If he’d not missed a game this season, we may be talking All-Australian for Lynch. Back to his best, hard running style, he is averaging 21.7 touches per game, and the last time we saw him in a Crows jumper, he amassed 26 touches, 13 marks and three goals in a best on ground performance. Needs to get back this week and have a big one to re-establish himself in these rankings. Should be a top ten player.



Hasn’t had the same contest-murdering numbers in recent weeks, but leads the league in 1%ers per game, and is always a chance to rack up big numbers in both spoils and intercept possessions. Has had 10+ 1%ers on seven occasions, and 10+ intercept possessions three times.


32 – TOM PAPLEY (37)

His ranking is buoyed by his blistering 27-disposal and five goal blast as the Swans turned up the heat on the Eagles a couple of weeks ago, but he has definitely taken the step forward that Sydney required of him this year. Emerging as a leader, his hard run ability to bounce of tackles turns any situation he’s involved in, into a scoring opportunity.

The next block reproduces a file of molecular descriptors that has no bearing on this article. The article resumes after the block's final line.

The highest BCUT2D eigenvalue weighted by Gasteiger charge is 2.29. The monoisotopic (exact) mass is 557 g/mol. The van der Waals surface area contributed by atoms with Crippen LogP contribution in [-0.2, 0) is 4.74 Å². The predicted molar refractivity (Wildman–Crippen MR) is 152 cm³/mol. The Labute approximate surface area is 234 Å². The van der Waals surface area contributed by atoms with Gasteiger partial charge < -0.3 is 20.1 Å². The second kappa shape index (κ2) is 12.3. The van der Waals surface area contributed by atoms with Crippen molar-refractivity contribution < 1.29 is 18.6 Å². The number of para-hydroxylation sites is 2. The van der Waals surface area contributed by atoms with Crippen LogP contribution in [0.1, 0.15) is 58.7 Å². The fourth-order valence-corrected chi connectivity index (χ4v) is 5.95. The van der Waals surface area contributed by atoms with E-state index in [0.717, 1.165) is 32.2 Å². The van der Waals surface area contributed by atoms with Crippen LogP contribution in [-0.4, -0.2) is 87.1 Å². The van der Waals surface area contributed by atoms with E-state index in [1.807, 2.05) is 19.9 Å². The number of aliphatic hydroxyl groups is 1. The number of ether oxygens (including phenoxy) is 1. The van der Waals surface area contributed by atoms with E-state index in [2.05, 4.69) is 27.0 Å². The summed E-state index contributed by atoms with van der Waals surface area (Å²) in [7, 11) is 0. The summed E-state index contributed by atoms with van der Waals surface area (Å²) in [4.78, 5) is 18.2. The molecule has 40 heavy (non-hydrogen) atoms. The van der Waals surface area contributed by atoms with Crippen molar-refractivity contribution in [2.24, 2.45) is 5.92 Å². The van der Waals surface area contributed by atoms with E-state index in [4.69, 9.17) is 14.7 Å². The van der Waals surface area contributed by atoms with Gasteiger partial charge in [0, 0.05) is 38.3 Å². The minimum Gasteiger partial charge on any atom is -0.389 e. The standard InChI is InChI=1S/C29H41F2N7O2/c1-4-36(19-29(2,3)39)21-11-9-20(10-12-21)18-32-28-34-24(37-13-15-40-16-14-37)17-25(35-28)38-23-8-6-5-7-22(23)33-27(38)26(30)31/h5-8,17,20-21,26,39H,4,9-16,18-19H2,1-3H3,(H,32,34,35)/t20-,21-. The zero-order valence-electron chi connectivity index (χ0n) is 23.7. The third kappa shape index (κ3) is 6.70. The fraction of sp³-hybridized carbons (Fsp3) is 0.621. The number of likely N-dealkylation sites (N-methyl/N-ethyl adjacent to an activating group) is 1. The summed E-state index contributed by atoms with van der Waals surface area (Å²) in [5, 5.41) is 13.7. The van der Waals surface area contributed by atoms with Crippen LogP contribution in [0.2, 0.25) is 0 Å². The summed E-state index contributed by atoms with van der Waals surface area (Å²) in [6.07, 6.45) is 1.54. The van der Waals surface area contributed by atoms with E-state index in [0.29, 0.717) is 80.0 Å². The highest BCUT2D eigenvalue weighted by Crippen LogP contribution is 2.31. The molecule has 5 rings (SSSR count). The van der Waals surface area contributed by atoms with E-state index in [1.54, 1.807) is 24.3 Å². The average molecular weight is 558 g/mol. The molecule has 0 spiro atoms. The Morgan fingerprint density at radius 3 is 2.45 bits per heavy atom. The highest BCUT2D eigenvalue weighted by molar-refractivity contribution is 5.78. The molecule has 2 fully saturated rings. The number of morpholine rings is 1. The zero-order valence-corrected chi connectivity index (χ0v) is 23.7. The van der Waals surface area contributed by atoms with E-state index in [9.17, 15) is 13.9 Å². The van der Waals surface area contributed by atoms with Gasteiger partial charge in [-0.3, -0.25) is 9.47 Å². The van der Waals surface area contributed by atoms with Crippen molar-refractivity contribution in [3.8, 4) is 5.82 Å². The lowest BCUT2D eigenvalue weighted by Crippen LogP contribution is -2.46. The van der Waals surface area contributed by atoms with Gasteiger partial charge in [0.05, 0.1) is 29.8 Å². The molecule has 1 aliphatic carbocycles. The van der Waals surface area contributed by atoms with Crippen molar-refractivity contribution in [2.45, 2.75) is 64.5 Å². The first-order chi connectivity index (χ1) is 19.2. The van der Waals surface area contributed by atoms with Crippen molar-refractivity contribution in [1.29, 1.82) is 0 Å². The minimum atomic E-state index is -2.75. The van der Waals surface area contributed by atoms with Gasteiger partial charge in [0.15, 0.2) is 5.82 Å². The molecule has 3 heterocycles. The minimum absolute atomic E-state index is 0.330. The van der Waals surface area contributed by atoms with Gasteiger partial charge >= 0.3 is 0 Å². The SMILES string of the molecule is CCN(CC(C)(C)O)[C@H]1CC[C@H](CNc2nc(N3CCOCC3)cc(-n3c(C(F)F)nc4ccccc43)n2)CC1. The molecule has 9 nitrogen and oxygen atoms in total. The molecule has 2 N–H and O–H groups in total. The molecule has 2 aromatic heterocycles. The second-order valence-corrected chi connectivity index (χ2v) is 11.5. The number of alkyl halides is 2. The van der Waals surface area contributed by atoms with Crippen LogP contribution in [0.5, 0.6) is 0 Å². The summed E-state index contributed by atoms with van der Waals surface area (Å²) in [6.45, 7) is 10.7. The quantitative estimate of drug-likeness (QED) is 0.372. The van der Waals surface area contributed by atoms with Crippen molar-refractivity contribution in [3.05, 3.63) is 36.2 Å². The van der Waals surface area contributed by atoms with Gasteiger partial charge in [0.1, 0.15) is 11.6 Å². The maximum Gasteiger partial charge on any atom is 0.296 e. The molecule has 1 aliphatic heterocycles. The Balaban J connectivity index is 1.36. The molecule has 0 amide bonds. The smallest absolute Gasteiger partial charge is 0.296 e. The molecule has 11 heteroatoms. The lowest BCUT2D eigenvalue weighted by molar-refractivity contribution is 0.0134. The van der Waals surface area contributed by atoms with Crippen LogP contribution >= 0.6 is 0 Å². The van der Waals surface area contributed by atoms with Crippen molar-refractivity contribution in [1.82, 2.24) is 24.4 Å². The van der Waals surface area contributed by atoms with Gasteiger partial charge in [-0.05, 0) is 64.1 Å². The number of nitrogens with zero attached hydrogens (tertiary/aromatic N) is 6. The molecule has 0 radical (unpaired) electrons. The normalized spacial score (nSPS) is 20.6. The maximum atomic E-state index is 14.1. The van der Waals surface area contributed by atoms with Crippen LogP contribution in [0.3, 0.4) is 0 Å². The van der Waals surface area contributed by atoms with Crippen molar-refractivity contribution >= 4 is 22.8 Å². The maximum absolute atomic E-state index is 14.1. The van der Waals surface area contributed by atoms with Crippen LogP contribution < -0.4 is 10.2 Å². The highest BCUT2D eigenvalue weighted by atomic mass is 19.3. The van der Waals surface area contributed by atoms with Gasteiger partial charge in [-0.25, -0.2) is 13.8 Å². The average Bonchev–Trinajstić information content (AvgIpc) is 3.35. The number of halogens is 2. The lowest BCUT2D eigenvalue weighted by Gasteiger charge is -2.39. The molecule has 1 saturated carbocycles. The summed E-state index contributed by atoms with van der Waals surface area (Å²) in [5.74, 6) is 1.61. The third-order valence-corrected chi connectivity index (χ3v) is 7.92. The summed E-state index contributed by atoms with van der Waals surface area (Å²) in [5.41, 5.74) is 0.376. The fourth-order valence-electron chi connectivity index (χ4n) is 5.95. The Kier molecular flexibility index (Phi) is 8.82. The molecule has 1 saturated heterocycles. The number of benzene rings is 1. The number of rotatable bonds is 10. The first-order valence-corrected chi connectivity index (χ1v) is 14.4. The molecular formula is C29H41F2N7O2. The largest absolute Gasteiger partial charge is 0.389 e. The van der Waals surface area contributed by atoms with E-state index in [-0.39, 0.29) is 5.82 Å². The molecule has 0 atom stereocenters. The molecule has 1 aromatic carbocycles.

31 – JAKE LLOYD (28)

Here are his last four weeks. 35, 34, 42 and 28 touches. Week after week, Lloyd receives the handball and goes, hitting targets around 85% of the time. This is why he is rated higher than Caleb Daniel. While they both get a ton of it at half back, Lloyd does not turn it over, and will actually win a one-on-one when it’s his turn to defend. We can’t say that for Daniel.


30 – DOM SHEED (32)

He may be remembered for that goal, or for the goal against Collingwood this season, or for the other banana goal he kicked on the run recently…

Actually, he’ll be remembered for plenty other than that one goal. With five games with 30+ disposals, Sheed is now entrenched in the Eagles’ midfield, and once he gets going, he is almost impossible to stop.


29 – RORY LAIRD (45)